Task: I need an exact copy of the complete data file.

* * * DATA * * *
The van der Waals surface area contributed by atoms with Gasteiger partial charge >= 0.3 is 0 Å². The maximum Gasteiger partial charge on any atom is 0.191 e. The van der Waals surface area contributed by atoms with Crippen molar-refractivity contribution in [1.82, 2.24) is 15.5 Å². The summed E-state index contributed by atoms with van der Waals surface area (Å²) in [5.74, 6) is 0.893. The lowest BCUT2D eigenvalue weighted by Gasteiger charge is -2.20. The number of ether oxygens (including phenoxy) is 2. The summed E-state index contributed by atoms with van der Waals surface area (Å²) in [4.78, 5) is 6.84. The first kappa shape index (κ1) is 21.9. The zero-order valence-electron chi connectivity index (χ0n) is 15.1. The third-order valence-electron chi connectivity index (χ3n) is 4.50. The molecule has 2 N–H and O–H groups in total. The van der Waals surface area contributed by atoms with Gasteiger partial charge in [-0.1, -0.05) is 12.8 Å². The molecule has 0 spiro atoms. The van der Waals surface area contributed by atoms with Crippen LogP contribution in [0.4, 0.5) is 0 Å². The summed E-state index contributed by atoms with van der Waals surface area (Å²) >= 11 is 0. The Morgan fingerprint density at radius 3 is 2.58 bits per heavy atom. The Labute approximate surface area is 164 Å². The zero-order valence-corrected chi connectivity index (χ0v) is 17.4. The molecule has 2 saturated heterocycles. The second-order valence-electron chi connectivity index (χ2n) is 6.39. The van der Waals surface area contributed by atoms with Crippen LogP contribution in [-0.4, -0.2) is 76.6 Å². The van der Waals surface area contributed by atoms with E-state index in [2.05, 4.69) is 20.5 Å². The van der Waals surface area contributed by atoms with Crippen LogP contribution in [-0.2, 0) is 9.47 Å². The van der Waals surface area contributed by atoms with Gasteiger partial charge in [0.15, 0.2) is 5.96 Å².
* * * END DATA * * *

The van der Waals surface area contributed by atoms with Gasteiger partial charge >= 0.3 is 0 Å². The maximum Gasteiger partial charge on any atom is 0.191 e. The van der Waals surface area contributed by atoms with Crippen molar-refractivity contribution in [1.82, 2.24) is 15.5 Å². The summed E-state index contributed by atoms with van der Waals surface area (Å²) in [5.74, 6) is 0.893. The lowest BCUT2D eigenvalue weighted by Gasteiger charge is -2.20. The number of ether oxygens (including phenoxy) is 2. The summed E-state index contributed by atoms with van der Waals surface area (Å²) in [4.78, 5) is 6.84. The first kappa shape index (κ1) is 21.9. The zero-order valence-electron chi connectivity index (χ0n) is 15.1. The third-order valence-electron chi connectivity index (χ3n) is 4.50. The molecule has 2 N–H and O–H groups in total. The van der Waals surface area contributed by atoms with Gasteiger partial charge in [-0.1, -0.05) is 12.8 Å². The molecule has 0 spiro atoms. The van der Waals surface area contributed by atoms with Crippen LogP contribution in [0.4, 0.5) is 0 Å². The summed E-state index contributed by atoms with van der Waals surface area (Å²) >= 11 is 0. The Morgan fingerprint density at radius 3 is 2.58 bits per heavy atom. The Labute approximate surface area is 164 Å². The zero-order valence-corrected chi connectivity index (χ0v) is 17.4. The molecule has 2 saturated heterocycles. The second-order valence-electron chi connectivity index (χ2n) is 6.39. The van der Waals surface area contributed by atoms with Crippen LogP contribution in [-0.4, -0.2) is 76.6 Å². The van der Waals surface area contributed by atoms with E-state index in [2.05, 4.69) is 20.5 Å². The van der Waals surface area contributed by atoms with Crippen LogP contribution in [-0.2, 0) is 9.47 Å². The van der Waals surface area contributed by atoms with Gasteiger partial charge in [0.15, 0.2) is 5.96 Å².